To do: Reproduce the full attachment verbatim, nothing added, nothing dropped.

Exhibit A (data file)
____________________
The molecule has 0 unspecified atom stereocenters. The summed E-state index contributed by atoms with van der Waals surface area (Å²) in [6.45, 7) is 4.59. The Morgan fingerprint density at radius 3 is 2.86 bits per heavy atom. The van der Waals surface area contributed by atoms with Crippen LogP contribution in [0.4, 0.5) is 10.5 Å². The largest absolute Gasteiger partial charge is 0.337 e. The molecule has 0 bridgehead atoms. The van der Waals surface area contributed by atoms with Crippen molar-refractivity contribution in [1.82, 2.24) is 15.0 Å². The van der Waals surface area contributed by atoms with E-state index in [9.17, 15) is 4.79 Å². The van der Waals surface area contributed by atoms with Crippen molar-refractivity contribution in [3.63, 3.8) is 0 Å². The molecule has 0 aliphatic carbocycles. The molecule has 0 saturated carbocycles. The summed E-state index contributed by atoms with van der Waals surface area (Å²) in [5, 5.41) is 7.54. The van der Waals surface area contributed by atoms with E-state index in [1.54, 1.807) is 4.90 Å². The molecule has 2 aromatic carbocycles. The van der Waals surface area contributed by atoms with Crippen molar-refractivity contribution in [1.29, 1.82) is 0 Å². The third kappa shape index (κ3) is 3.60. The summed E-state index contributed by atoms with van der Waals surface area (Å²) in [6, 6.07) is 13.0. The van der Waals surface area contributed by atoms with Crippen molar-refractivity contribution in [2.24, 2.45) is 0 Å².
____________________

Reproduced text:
The molecule has 0 unspecified atom stereocenters. The summed E-state index contributed by atoms with van der Waals surface area (Å²) in [6.45, 7) is 4.59. The Morgan fingerprint density at radius 3 is 2.86 bits per heavy atom. The van der Waals surface area contributed by atoms with Crippen LogP contribution in [0.4, 0.5) is 10.5 Å². The largest absolute Gasteiger partial charge is 0.337 e. The molecule has 0 bridgehead atoms. The van der Waals surface area contributed by atoms with Crippen molar-refractivity contribution in [1.82, 2.24) is 15.0 Å². The van der Waals surface area contributed by atoms with E-state index in [9.17, 15) is 4.79 Å². The van der Waals surface area contributed by atoms with Crippen molar-refractivity contribution in [3.63, 3.8) is 0 Å². The molecule has 0 aliphatic carbocycles. The molecule has 0 saturated carbocycles. The summed E-state index contributed by atoms with van der Waals surface area (Å²) in [5, 5.41) is 7.54. The van der Waals surface area contributed by atoms with E-state index in [1.54, 1.807) is 4.90 Å². The molecule has 2 aromatic carbocycles. The van der Waals surface area contributed by atoms with Crippen molar-refractivity contribution in [1.29, 1.82) is 0 Å². The third kappa shape index (κ3) is 3.60. The summed E-state index contributed by atoms with van der Waals surface area (Å²) in [6, 6.07) is 13.0. The van der Waals surface area contributed by atoms with Crippen molar-refractivity contribution in [2.24, 2.45) is 0 Å².